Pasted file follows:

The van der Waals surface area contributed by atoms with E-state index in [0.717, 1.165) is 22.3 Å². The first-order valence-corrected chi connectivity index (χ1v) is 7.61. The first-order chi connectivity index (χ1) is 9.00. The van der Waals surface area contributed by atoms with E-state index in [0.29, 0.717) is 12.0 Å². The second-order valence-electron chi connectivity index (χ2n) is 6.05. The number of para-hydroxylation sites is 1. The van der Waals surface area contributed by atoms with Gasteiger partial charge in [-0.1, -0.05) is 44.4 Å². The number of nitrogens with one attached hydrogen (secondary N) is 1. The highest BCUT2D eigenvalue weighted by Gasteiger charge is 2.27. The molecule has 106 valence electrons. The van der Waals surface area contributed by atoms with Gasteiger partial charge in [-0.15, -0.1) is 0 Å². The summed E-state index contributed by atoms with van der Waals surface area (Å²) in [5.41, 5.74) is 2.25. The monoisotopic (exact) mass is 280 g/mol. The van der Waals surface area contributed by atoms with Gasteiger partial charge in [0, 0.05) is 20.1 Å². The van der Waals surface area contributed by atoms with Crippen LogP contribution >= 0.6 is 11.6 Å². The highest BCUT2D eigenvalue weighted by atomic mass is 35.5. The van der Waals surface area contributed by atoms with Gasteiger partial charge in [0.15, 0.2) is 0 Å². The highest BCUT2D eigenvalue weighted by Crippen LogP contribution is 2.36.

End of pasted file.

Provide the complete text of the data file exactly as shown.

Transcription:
The van der Waals surface area contributed by atoms with E-state index in [0.717, 1.165) is 22.3 Å². The first-order valence-corrected chi connectivity index (χ1v) is 7.61. The first-order chi connectivity index (χ1) is 9.00. The van der Waals surface area contributed by atoms with E-state index in [0.29, 0.717) is 12.0 Å². The second-order valence-electron chi connectivity index (χ2n) is 6.05. The number of para-hydroxylation sites is 1. The van der Waals surface area contributed by atoms with Gasteiger partial charge in [-0.1, -0.05) is 44.4 Å². The number of nitrogens with one attached hydrogen (secondary N) is 1. The highest BCUT2D eigenvalue weighted by Gasteiger charge is 2.27. The molecule has 106 valence electrons. The van der Waals surface area contributed by atoms with Gasteiger partial charge in [-0.15, -0.1) is 0 Å². The summed E-state index contributed by atoms with van der Waals surface area (Å²) in [5.41, 5.74) is 2.25. The monoisotopic (exact) mass is 280 g/mol. The van der Waals surface area contributed by atoms with Gasteiger partial charge in [0, 0.05) is 20.1 Å². The van der Waals surface area contributed by atoms with Crippen LogP contribution >= 0.6 is 11.6 Å². The highest BCUT2D eigenvalue weighted by atomic mass is 35.5. The van der Waals surface area contributed by atoms with Gasteiger partial charge in [0.15, 0.2) is 0 Å². The highest BCUT2D eigenvalue weighted by Crippen LogP contribution is 2.36.